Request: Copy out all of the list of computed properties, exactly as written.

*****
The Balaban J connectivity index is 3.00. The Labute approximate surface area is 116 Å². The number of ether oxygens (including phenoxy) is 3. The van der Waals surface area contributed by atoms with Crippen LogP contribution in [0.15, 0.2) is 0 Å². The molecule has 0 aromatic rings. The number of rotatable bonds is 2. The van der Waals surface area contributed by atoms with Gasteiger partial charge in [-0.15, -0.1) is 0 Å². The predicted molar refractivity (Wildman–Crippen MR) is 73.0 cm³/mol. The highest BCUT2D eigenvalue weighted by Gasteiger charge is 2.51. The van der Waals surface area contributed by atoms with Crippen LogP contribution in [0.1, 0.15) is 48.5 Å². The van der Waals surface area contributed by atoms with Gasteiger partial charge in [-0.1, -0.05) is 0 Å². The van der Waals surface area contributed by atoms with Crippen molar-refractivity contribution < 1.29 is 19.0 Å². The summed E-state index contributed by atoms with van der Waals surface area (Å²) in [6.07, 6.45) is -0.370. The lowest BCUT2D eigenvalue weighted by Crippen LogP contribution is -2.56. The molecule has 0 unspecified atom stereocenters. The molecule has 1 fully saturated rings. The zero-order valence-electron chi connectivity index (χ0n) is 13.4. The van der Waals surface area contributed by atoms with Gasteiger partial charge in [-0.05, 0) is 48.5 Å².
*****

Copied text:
The Balaban J connectivity index is 3.00. The Labute approximate surface area is 116 Å². The number of ether oxygens (including phenoxy) is 3. The van der Waals surface area contributed by atoms with Crippen LogP contribution in [0.15, 0.2) is 0 Å². The molecule has 0 aromatic rings. The number of rotatable bonds is 2. The van der Waals surface area contributed by atoms with Gasteiger partial charge in [-0.15, -0.1) is 0 Å². The predicted molar refractivity (Wildman–Crippen MR) is 73.0 cm³/mol. The highest BCUT2D eigenvalue weighted by Gasteiger charge is 2.51. The van der Waals surface area contributed by atoms with Crippen LogP contribution in [0.1, 0.15) is 48.5 Å². The van der Waals surface area contributed by atoms with Gasteiger partial charge in [-0.1, -0.05) is 0 Å². The van der Waals surface area contributed by atoms with Crippen molar-refractivity contribution < 1.29 is 19.0 Å². The summed E-state index contributed by atoms with van der Waals surface area (Å²) in [6.07, 6.45) is -0.370. The lowest BCUT2D eigenvalue weighted by Crippen LogP contribution is -2.56. The molecule has 0 unspecified atom stereocenters. The molecule has 1 fully saturated rings. The zero-order valence-electron chi connectivity index (χ0n) is 13.4. The van der Waals surface area contributed by atoms with Gasteiger partial charge in [-0.05, 0) is 48.5 Å².